Trueba v. Zalduondo

No. 3386 | Supreme Court of Puerto Rico | Nov 20, 1925

Mu. Justice Neanco Soto

delivered tlie opinion of the court.

Carlos Trueba brought an action of debt against Benito Zalduondo and”to secure the effectiveness of the judgment attached certain securities consisting of 'stock of the corporations La Compañía Azucarera del Toa and Porto B-ico Steam Laundry.

The National City Bank of New York intervened in the action and after alleging that the same shares of stock had been endorsed and pledged to it and transferred in the hooks of transfer of stock of the said corporations to secure .the payment of two promissory notes aggregating $11,450 falling due on March 3 1923, prayed for the dissolution of the attachment or for judgment to the effect that said shares of stock were preferably subject to payment of the said notes.

The complaint in intervention was demurred to for lack ■of cause of action and the demurrer was overruled. There*714upon the appellant moved for judgment for the purpose of establishing this appeal and the lower court sustained that motion.

The appellant assigns two errors as follows:

“First. — In authorizing the National City Bank of New York,. San Juan Branch, to intervene in the case for the purpose of asserting its better right or preference to collect certain credits out of the proceeds of the sale of the stock attached in this suit.
“Second. — In overruling the demurrer for lack of cause of action and in holding that the complaint in intervention was sufficient to establish against third persons the existence of a contract of' pledge. ’ ’

The question raised by the first assignment is not new. In the case of Heirs of Garriga v. O’Meara & Co., 28 P.R.R. 332, it was held that intervention lies when a conflict arises between citizens regarding the better rights-to collect their credits out of specified properties of a common debtor, and that doctrine was ratified in Hernández-Acosta v. District Court of San Juan, ante, page 652.

The second assignment of error seems to be of greater' importance. It involves the construction that should be given to section 1766 of the Revised Civil Code, which reads-as follows:

“Sec. 1766. — A pledge shall not be effective against a third person, when evidence- of its date does not appear in a public instrument. ’ ’

That a rule of evidence is involved does not admit of discussion.

The commentators on the Spanish Civil Code, from which the section quoted is reproduced, (see sec. 1865 of said Code), sustain in relation to the rights of third persons that that provision is of a probatory character for the special purpose of preventing a fraudulent combination between a supposed or real debtor and a true or false creditor by obstructing the easy creation of securities by pledge *715prejudicial to the rights of third persons. Sánchez Román, vol. 4, p. 987; Manresa, vol. 12, p. 417.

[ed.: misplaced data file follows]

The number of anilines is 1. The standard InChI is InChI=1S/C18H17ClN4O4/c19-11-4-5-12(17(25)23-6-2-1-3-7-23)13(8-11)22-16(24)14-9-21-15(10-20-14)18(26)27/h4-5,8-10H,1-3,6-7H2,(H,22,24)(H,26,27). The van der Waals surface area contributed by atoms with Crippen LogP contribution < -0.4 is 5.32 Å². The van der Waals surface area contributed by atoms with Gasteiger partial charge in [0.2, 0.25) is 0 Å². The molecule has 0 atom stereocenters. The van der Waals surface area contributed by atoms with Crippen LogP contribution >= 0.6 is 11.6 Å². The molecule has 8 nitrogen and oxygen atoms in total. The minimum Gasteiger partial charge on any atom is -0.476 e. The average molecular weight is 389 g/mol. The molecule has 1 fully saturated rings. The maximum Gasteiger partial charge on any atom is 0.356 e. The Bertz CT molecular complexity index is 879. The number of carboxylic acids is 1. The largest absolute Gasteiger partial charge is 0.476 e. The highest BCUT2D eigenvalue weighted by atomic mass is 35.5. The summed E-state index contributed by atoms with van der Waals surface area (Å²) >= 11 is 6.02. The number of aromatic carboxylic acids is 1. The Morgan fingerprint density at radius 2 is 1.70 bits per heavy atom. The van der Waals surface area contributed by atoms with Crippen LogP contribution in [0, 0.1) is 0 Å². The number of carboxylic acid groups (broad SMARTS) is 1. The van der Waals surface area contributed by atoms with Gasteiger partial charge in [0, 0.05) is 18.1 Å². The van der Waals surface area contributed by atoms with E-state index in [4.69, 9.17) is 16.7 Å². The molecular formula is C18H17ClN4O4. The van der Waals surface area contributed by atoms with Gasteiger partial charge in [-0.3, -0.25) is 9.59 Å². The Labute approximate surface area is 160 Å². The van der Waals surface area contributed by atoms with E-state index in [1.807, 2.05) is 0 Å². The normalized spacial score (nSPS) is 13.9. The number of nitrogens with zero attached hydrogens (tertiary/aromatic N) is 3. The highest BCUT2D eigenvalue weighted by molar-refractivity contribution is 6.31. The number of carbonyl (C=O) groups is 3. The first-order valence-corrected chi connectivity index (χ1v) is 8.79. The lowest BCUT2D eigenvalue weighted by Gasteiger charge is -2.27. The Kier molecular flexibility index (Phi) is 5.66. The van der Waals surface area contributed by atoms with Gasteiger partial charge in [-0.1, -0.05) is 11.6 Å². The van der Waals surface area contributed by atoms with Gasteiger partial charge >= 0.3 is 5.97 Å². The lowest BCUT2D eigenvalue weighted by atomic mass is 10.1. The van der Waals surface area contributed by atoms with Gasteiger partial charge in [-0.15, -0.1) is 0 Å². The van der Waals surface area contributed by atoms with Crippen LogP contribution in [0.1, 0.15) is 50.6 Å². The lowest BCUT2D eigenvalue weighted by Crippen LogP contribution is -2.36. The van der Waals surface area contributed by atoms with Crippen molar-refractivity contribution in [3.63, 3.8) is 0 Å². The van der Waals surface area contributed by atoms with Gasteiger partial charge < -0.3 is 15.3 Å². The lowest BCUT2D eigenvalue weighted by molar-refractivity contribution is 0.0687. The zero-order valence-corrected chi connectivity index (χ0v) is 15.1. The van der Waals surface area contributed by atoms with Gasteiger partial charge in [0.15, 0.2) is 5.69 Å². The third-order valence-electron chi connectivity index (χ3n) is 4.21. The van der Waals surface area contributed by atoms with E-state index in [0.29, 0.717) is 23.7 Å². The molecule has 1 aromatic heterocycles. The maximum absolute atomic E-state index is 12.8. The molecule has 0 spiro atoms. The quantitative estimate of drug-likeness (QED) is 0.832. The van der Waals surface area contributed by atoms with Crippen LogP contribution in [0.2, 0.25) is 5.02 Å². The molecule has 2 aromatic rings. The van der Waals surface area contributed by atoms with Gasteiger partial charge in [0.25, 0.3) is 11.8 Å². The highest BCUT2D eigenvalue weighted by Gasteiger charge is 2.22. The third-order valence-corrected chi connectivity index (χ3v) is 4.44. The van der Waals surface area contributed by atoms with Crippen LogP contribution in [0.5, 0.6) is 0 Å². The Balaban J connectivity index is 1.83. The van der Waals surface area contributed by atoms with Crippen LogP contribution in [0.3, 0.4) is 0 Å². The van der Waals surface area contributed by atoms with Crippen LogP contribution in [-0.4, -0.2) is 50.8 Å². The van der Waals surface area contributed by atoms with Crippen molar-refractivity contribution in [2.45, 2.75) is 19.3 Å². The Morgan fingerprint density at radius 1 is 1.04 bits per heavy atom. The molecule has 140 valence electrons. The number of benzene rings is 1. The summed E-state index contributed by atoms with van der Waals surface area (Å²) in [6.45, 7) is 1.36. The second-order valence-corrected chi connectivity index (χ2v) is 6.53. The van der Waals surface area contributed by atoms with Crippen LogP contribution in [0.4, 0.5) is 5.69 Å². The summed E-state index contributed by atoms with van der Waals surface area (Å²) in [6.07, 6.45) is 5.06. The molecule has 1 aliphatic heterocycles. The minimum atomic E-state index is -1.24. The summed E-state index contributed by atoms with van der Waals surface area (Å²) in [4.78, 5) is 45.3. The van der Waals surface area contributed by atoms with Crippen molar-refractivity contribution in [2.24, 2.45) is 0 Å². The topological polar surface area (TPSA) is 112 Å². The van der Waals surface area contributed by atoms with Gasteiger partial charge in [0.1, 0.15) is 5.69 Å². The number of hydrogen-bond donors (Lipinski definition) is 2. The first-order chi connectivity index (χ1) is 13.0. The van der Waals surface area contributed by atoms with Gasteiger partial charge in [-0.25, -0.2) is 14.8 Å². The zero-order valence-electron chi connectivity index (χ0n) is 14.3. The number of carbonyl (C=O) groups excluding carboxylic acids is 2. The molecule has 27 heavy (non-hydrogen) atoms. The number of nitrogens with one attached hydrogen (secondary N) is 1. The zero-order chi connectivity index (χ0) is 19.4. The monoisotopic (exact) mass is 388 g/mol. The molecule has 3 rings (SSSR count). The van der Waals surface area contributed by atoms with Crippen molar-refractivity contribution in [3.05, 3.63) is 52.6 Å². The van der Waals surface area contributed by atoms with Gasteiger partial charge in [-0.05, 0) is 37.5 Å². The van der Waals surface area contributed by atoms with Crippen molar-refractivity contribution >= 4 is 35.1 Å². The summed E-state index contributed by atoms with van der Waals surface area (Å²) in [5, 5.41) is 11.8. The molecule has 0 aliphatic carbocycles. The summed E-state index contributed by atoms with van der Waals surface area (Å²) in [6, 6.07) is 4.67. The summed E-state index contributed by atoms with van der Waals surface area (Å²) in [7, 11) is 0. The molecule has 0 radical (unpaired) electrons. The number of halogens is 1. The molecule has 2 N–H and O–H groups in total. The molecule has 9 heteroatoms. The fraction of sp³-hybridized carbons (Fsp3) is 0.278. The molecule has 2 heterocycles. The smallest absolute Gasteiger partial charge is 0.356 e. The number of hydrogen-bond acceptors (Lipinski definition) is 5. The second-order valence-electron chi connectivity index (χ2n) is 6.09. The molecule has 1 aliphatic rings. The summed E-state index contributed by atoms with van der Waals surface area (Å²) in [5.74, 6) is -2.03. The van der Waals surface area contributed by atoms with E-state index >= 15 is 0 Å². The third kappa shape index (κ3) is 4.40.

We might say that the same considerations are applicable to section 1195 of the Revised Civil Code, which reads as follows:

“See. 1195. — The date of a private instrument shall be considered, with regard to third persons, only from the date on which it may have been filed or entered in a public registry, from the death of any of those who signed it, or from the date on which it may have been delivered to a public official by virtue of his office.”

The First Circuit Court of Appeals, in the cases of Rucabado v. Longpré et al. and Aboy v. Longpré, 239 F. 291" court="1st Cir." date_filed="1916-12-06" href="https://app.midpage.ai/document/rucabado-v-longpré-8802021?utm_source=webapp" opinion_id="8802021">239 Fed. 291, had occasion to construe the latter section in the same sense, and Mr. Justice Bingham, speaking for the court and holding that a conflict existed between section 1195 and the Law of Evidence, said:

“The Civil Code of Porto Rico went into effect July 1, 1902; but on March 9, 1905, its Legislative Assembly enacted a law, entitled ‘An act to regulate the introduction of evidence in civil proceedings,’ wherein it revised, enlarged, and in many respects, materially altered the law of evidence as theretofore provided for in its Code. Compilation of Revised Statutes and Codes of Porto Rico, pp. 276-298. This act went into effect July 1, 1905 (section 171), and in section 170 provided that ‘all royal decrees, and general orders, acts and parts of acts in conflict with this act, are hereby repealed.’ Nowhere in this act are to be found the provisions contained in section 1195 of the Code. By it ‘public documents are such as are specified in article 1184 of the Civil Code’ (section 45); ‘all other writings are private’ (section 46).
“In chapter 5 of the act, under the title ‘Indirect Evidence, Inferences and Presumptions,’ it states (section 96) that ‘indirect evidence is of two kinds: (1) Inferences; and (2) Presumptions’; and, having defined the nature of an ‘inference’ and a ‘presumption,’ it states that ‘a presumption (unless declared by law to be conclusive) may be controverted by other evidence,; direct or indirect; but unless so controverted the judge or jury are bound to find according to the presumption’ (section 100). After stating that ‘the following presumptions, and no others, are deemed con-*716elusive’ (section 101), it sets forth, in seven paragraphs the circumstances under which presumptions of this class may arise. It then says that ‘all other presumptions are satisfactory, if uncontradicted. They are denominated disputable presumptions, and may be controverted by other evidence’ (section 102). Thirty-nine.disputable presumptions, and the circumstances under which they may arise, are set forth, among which are the following: